Whether you opt for a conservatory or not, your child will most likely have to complete an audition as a candidate for a musical theater degree. When possible, always try to have your student give a live audition rather than an audition on video (video is often a poor judge of range and talent). Auditions generally have a dance portion, a singing portion, and an acting portion. Be sure to contact the school about appropriate attire and shoes for the dance audition, as these requirements vary slightly for each organization.

Your child should expect to learn and perform several dance combinations over a short period of time. The singing component usually requires the student to sing two contrasting songs––that is, songs that differ in style or era, rhythm and emotion. Some helpful hints on how to prepare for a singing audition can be found here. Finally, most schools ask for a reading of one or two monologues that are memorized beforehand. A classical monologue (i.e., pre-1900) is almost always a given, so dig out that Shakespeare and help your kid run through his lines before the big day.

A final note: Be extra prepared. Bring extra copies of music, résumés, headshots, and application forms. Have a few changes of clothes handy so your son or daughter can have several outfit options as they move from the dancing audition, to the singing audition, and beyond. Don’t tire your kid’s voice by talking to them too much, but if you must talk, keep things upbeat. If you’re out of town for the audition, remember to do a few fun touristy activities once the audition is over to relax and de-stress.



Eleni Hagen
Original Writer

Editors & Producers

Lisa Resnick
Content Editor



Allen, Michael. How to Make it in Musicals. New York: Back Stage Books, 1999.

Craig, David. On Singing Onstage. New York: Schirmer Books, 1978.

Kosarin, Oscar. The Singing Actor. Englewood Cliffs, NJ: Prentice-Hall Inc., 1983.

Oliver, Donald. How to Audition for the Musical Theatre. Lyme, NH: Smith and Kraus, Inc., 1995.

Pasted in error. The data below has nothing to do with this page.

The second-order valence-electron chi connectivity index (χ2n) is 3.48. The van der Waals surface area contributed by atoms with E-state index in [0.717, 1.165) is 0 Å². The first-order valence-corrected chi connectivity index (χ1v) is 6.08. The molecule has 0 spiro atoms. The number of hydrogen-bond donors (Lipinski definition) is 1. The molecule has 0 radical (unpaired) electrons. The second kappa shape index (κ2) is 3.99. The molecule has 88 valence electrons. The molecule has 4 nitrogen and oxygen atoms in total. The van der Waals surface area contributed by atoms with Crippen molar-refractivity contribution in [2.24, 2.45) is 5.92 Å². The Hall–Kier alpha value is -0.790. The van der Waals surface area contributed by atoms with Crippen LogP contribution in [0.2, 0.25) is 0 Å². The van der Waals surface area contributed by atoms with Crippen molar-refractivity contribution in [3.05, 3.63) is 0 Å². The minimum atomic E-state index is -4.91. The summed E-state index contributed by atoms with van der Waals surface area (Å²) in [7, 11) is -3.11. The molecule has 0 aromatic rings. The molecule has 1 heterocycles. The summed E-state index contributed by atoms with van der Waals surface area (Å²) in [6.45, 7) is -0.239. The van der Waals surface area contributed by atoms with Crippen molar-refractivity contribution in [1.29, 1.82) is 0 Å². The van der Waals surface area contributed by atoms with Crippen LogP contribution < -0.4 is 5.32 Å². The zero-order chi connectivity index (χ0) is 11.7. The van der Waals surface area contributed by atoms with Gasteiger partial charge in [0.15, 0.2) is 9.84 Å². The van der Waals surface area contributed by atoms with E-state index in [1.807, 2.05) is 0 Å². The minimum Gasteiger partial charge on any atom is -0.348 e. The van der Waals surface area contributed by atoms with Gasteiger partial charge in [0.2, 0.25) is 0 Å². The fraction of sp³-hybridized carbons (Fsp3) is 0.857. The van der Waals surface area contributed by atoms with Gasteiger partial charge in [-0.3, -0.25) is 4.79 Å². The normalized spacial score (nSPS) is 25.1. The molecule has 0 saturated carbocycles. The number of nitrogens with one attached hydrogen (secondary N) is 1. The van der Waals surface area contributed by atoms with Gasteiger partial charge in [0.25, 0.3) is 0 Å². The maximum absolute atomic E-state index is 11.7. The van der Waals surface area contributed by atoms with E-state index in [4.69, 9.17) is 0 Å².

Silver, Fred. Auditioning for the Musical Theatre. New York: Newmarket Press, 1985.

Works Cited

Allen, Michael. How to Make it in Musicals. New York: Back Stage Books, 1999.

Kosarin, Oscar. The Singing Actor. Englewood Cliffs, NJ: Prentice-Hall Inc., 1983.

© 1996-2019 John F. Kennedy Center for the Performing Arts  

ArtsEdge is an education program of

The Kennedy Center 

with the support of

The US Department of Education 

ARTSEDGE, part of the Rubenstein Arts Access Program, is generously funded by David Rubenstein.

Additional support is provided by the U.S. Department of Education.

Kennedy Center education and related artistic programming is made possible through the generosity of the National Committee
for the Performing Arts and the President’s Advisory Committee on the Arts.

The contents of this Web site were developed under a grant from the U.S. Department of Education. However, those contents do not
necessarily represent the policy of the U.S. Department of Education, and you should not assume endorsement by the Federal government.
Unless otherwise stated, ArtsEdge materials may be copied, modified and otherwise utilized for non-commercial educational purposes
provided that ArtsEdge and any authors listed in the materials are credited and provided that you permit others to use them in the same manner.

Change Background:

Connect with us!    EMAIL US | YouTube | Facebook | iTunes | MORE!

© 1996-2019 John F. Kennedy Center for the Performing Arts  
    Privacy Policy
| Terms and Conditions


You are now leaving the ArtsEdge website. Thank you for visiting!

If you are not automatically transferred, please click the link below:

ArtsEdge and The Kennedy Center are in no way responsible for the content of the destination site, its ongoing availability, links to other site or the legality or accuracy of information on the site or its resources.